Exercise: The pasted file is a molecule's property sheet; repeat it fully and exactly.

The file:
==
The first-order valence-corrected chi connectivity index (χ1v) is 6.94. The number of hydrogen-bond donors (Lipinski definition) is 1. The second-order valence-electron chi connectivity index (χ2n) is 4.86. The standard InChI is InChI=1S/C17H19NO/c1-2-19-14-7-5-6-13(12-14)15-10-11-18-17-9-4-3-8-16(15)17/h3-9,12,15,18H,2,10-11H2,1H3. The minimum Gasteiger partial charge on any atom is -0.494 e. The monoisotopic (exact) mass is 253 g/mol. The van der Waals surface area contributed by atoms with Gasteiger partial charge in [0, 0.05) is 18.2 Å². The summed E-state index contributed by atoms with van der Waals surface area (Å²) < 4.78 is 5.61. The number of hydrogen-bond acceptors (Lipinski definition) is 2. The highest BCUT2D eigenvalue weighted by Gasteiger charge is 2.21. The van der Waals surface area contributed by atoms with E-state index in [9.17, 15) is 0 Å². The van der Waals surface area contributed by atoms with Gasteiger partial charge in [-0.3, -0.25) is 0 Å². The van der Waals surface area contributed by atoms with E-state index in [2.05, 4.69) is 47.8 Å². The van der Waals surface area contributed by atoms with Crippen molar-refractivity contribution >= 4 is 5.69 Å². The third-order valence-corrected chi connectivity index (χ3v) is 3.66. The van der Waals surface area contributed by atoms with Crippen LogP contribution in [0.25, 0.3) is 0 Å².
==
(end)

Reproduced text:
The first-order valence-corrected chi connectivity index (χ1v) is 6.94. The number of hydrogen-bond donors (Lipinski definition) is 1. The second-order valence-electron chi connectivity index (χ2n) is 4.86. The standard InChI is InChI=1S/C17H19NO/c1-2-19-14-7-5-6-13(12-14)15-10-11-18-17-9-4-3-8-16(15)17/h3-9,12,15,18H,2,10-11H2,1H3. The minimum Gasteiger partial charge on any atom is -0.494 e. The monoisotopic (exact) mass is 253 g/mol. The van der Waals surface area contributed by atoms with Gasteiger partial charge in [0, 0.05) is 18.2 Å². The summed E-state index contributed by atoms with van der Waals surface area (Å²) < 4.78 is 5.61. The number of hydrogen-bond acceptors (Lipinski definition) is 2. The highest BCUT2D eigenvalue weighted by Gasteiger charge is 2.21. The van der Waals surface area contributed by atoms with E-state index in [9.17, 15) is 0 Å². The van der Waals surface area contributed by atoms with Gasteiger partial charge in [-0.3, -0.25) is 0 Å². The van der Waals surface area contributed by atoms with E-state index in [2.05, 4.69) is 47.8 Å². The van der Waals surface area contributed by atoms with Crippen molar-refractivity contribution >= 4 is 5.69 Å². The third-order valence-corrected chi connectivity index (χ3v) is 3.66. The van der Waals surface area contributed by atoms with Crippen LogP contribution in [0.25, 0.3) is 0 Å².